Governments across the Inland Empire are continuing to grapple with the problem of marijuana prohibition versus regulation, even after majorities of voters in both Riverside and San Bernardino counties backed statewide legalization in 2016.
Voters, in approving Proposition 64, made their thoughts clear on the issue of whether the farce of marijuana prohibition should continue or not. While some Inland communities, like Palm Springs, were well ahead of the pack long before Proposition 64 was passed by permitting medical marijuana dispensaries, most others are still lagging behind.
Take, for example, the city of Riverside. Most voters supported marijuana legalization. Yet on July 10, the city council will discuss prohibition of all marijuana businesses except for laboratory testing facilities. On May 31, the city’s own planning commission rejected the proposal to prohibit marijuana, but Councilmen Chuck Conder and Steve Adams want to ignore the views of the public and proceed with prohibition anyway.
While they’re understandably concerned with the potential public safety impacts of broader, legal access to marijuana, pretending prohibition in Riverside will keep marijuana out of the city is obviously mistaken. People will continue to purchase marijuana in and around Riverside on a legal and illegal basis, and consume it.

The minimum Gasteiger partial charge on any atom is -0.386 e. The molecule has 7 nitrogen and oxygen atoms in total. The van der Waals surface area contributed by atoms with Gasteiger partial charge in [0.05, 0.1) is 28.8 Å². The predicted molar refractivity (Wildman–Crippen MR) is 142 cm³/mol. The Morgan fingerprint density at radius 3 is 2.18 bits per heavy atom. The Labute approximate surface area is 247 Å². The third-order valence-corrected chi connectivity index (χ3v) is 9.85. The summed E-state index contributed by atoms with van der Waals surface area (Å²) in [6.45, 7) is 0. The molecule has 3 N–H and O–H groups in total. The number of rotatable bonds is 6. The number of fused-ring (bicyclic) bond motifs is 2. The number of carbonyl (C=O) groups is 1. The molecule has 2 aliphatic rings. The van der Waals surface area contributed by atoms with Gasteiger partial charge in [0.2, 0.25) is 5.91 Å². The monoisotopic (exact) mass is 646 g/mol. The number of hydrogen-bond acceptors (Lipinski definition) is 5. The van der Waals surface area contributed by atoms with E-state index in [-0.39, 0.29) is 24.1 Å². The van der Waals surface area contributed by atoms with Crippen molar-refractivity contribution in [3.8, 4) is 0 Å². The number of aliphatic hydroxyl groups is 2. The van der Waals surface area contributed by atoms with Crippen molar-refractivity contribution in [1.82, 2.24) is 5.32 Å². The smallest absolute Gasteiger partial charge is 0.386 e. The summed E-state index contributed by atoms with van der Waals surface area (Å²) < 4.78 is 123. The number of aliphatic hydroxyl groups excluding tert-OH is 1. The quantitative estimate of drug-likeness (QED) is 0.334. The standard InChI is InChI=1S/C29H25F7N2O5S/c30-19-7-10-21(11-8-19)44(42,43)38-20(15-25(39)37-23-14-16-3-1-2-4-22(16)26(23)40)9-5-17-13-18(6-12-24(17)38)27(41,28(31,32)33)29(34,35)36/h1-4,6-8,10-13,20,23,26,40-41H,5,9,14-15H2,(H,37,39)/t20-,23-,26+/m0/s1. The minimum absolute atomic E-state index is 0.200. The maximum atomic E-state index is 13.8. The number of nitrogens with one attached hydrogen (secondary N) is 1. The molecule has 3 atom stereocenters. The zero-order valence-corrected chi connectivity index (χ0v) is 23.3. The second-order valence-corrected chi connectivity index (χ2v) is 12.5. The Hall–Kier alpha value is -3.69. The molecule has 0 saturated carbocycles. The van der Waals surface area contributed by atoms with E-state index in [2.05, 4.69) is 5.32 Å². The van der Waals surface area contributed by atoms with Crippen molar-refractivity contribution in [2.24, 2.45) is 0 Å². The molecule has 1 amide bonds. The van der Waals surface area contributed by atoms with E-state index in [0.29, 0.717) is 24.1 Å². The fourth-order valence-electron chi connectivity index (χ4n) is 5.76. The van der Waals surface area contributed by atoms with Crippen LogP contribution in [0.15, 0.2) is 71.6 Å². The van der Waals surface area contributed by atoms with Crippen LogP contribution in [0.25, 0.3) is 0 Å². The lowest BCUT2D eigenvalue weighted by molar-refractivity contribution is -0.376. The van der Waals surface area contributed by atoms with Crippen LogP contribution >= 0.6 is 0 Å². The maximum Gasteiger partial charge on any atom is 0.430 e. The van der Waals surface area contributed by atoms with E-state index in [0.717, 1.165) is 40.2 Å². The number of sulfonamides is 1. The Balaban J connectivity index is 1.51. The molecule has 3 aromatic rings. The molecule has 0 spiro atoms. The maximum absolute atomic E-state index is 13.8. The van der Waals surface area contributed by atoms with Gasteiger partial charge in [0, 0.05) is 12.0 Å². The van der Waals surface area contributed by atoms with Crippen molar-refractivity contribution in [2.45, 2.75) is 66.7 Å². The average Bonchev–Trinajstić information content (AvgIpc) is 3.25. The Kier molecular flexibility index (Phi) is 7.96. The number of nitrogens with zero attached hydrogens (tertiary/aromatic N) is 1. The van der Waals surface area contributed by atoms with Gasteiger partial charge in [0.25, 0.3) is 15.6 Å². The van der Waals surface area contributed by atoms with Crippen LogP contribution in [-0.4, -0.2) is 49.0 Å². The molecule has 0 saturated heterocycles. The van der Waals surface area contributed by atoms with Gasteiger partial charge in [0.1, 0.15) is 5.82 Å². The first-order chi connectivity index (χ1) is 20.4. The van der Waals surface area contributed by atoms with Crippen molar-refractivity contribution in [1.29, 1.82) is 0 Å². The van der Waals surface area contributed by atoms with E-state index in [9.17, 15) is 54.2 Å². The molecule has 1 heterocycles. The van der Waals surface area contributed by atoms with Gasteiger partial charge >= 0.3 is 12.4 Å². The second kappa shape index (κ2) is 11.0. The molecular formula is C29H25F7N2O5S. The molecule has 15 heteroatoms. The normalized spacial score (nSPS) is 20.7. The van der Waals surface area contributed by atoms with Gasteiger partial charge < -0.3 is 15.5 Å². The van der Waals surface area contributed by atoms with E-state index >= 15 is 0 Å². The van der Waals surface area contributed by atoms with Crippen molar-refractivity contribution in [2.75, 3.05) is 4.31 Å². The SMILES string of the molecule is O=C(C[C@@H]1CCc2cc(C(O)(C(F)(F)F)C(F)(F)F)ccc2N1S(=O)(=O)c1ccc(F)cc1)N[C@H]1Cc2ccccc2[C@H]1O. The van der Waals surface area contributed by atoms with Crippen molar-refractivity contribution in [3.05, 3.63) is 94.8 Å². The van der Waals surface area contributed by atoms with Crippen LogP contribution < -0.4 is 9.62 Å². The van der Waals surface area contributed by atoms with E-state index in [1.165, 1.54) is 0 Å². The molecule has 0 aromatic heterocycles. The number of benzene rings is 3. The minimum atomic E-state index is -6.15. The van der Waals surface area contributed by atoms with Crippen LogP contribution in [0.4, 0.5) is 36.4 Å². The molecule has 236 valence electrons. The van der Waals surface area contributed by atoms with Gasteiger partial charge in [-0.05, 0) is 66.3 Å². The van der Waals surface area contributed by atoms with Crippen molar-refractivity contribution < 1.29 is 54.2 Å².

The question is whether Riverside wants to bring the black market above ground and collect revenues from legal businesses to help mitigate any deleterious impacts of legal marijuana. That’s the matter at hand.
Meanwhile, in the city of San Bernardino, marijuana legalization and regulation continues to be an overly complicated matter. Back in 2014, City Attorney Gary Saenz sought to “present a plan which essentially acknowledges the futility and high cost” of prohibition. Just as it appeared that effort was gaining momentum, it was silently killed.
Fast forward four years later, majorities of San Bernardino voters have approved two legalization measures for the city, the prevailing measure was struck down in court, the city has put in place ordinances of their own and now they’re facing legal challenges and the prospect of even more ballot initiatives.
Such a disjointed state of affairs is unfortunately one consequence of governments failing to heed the wishes of the public, accept the futility of prohibition and make legalization work.